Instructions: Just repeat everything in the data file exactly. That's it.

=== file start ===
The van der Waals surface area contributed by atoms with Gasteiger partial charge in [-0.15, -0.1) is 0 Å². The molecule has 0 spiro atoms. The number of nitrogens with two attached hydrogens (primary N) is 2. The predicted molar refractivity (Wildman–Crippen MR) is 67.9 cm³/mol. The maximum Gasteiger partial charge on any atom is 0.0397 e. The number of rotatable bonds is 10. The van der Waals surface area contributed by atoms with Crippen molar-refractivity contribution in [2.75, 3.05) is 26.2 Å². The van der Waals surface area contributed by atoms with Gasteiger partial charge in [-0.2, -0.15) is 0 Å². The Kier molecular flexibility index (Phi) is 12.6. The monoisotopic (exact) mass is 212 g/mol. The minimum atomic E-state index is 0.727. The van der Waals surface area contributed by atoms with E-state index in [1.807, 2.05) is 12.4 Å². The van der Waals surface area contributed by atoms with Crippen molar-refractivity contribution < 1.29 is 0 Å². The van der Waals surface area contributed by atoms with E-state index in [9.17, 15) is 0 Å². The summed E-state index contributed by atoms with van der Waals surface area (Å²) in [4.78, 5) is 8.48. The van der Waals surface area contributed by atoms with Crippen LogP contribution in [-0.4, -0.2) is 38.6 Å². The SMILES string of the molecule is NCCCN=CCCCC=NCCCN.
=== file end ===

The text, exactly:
The van der Waals surface area contributed by atoms with Gasteiger partial charge in [-0.15, -0.1) is 0 Å². The molecule has 0 spiro atoms. The number of nitrogens with two attached hydrogens (primary N) is 2. The predicted molar refractivity (Wildman–Crippen MR) is 67.9 cm³/mol. The maximum Gasteiger partial charge on any atom is 0.0397 e. The number of rotatable bonds is 10. The van der Waals surface area contributed by atoms with Crippen molar-refractivity contribution in [2.75, 3.05) is 26.2 Å². The van der Waals surface area contributed by atoms with Gasteiger partial charge in [-0.2, -0.15) is 0 Å². The Kier molecular flexibility index (Phi) is 12.6. The monoisotopic (exact) mass is 212 g/mol. The minimum atomic E-state index is 0.727. The van der Waals surface area contributed by atoms with E-state index in [1.807, 2.05) is 12.4 Å². The van der Waals surface area contributed by atoms with Crippen molar-refractivity contribution < 1.29 is 0 Å². The van der Waals surface area contributed by atoms with E-state index in [9.17, 15) is 0 Å². The summed E-state index contributed by atoms with van der Waals surface area (Å²) in [4.78, 5) is 8.48. The van der Waals surface area contributed by atoms with Crippen LogP contribution in [-0.4, -0.2) is 38.6 Å². The SMILES string of the molecule is NCCCN=CCCCC=NCCCN.